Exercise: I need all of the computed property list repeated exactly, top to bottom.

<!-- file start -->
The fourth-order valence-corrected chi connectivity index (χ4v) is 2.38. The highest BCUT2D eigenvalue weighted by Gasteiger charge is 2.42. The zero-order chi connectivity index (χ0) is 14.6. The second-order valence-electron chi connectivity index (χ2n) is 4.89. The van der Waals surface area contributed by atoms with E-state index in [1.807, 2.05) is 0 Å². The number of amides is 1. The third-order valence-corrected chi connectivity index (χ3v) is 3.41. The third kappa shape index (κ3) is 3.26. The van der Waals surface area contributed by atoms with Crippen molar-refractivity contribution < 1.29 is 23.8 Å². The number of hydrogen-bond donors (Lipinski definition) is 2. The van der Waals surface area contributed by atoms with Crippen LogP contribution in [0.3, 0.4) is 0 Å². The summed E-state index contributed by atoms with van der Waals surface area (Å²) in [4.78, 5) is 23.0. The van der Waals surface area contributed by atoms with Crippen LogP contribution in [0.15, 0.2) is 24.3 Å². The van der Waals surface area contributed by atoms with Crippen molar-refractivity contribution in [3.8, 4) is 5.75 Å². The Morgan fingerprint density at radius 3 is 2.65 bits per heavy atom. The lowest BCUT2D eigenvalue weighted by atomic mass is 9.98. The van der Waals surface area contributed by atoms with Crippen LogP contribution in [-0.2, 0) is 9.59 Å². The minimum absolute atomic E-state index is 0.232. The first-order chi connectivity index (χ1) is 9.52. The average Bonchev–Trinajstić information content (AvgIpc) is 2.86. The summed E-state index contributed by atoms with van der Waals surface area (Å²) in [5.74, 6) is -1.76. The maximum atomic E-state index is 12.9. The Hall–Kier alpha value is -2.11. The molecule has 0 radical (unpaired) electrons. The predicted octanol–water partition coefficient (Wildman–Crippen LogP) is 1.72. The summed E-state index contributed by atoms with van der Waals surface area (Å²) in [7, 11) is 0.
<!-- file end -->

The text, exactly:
The fourth-order valence-corrected chi connectivity index (χ4v) is 2.38. The highest BCUT2D eigenvalue weighted by Gasteiger charge is 2.42. The zero-order chi connectivity index (χ0) is 14.6. The second-order valence-electron chi connectivity index (χ2n) is 4.89. The van der Waals surface area contributed by atoms with E-state index in [1.807, 2.05) is 0 Å². The number of amides is 1. The third-order valence-corrected chi connectivity index (χ3v) is 3.41. The third kappa shape index (κ3) is 3.26. The van der Waals surface area contributed by atoms with Crippen molar-refractivity contribution < 1.29 is 23.8 Å². The number of hydrogen-bond donors (Lipinski definition) is 2. The van der Waals surface area contributed by atoms with Crippen LogP contribution in [0.3, 0.4) is 0 Å². The summed E-state index contributed by atoms with van der Waals surface area (Å²) in [4.78, 5) is 23.0. The van der Waals surface area contributed by atoms with Crippen LogP contribution in [0.15, 0.2) is 24.3 Å². The van der Waals surface area contributed by atoms with Crippen molar-refractivity contribution in [3.8, 4) is 5.75 Å². The Morgan fingerprint density at radius 3 is 2.65 bits per heavy atom. The lowest BCUT2D eigenvalue weighted by atomic mass is 9.98. The van der Waals surface area contributed by atoms with Crippen LogP contribution in [-0.2, 0) is 9.59 Å². The minimum absolute atomic E-state index is 0.232. The first-order chi connectivity index (χ1) is 9.52. The average Bonchev–Trinajstić information content (AvgIpc) is 2.86. The summed E-state index contributed by atoms with van der Waals surface area (Å²) in [5.74, 6) is -1.76. The maximum atomic E-state index is 12.9. The Hall–Kier alpha value is -2.11. The molecule has 0 radical (unpaired) electrons. The predicted octanol–water partition coefficient (Wildman–Crippen LogP) is 1.72. The summed E-state index contributed by atoms with van der Waals surface area (Å²) in [7, 11) is 0.